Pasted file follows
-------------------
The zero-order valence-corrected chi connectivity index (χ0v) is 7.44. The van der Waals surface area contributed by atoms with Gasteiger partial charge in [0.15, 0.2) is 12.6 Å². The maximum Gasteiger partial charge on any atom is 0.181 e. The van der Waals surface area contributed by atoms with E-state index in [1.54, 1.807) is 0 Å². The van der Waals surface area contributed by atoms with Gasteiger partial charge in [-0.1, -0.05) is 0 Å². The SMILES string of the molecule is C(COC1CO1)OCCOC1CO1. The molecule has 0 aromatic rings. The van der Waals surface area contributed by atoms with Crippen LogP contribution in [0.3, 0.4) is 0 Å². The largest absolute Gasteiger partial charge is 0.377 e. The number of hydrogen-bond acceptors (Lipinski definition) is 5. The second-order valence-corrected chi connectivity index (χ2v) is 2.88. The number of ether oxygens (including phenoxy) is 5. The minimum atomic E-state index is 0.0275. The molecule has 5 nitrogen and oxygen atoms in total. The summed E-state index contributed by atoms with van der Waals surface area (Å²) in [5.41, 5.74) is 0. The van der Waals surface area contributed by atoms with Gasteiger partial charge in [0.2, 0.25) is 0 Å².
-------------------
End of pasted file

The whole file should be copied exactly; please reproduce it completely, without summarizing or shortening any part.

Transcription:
The zero-order valence-corrected chi connectivity index (χ0v) is 7.44. The van der Waals surface area contributed by atoms with Gasteiger partial charge in [0.15, 0.2) is 12.6 Å². The maximum Gasteiger partial charge on any atom is 0.181 e. The van der Waals surface area contributed by atoms with E-state index in [1.54, 1.807) is 0 Å². The van der Waals surface area contributed by atoms with Gasteiger partial charge in [-0.1, -0.05) is 0 Å². The SMILES string of the molecule is C(COC1CO1)OCCOC1CO1. The molecule has 0 aromatic rings. The van der Waals surface area contributed by atoms with Crippen LogP contribution in [0.3, 0.4) is 0 Å². The largest absolute Gasteiger partial charge is 0.377 e. The number of hydrogen-bond acceptors (Lipinski definition) is 5. The second-order valence-corrected chi connectivity index (χ2v) is 2.88. The number of ether oxygens (including phenoxy) is 5. The minimum atomic E-state index is 0.0275. The molecule has 5 nitrogen and oxygen atoms in total. The summed E-state index contributed by atoms with van der Waals surface area (Å²) in [5.41, 5.74) is 0. The van der Waals surface area contributed by atoms with Gasteiger partial charge in [0.2, 0.25) is 0 Å².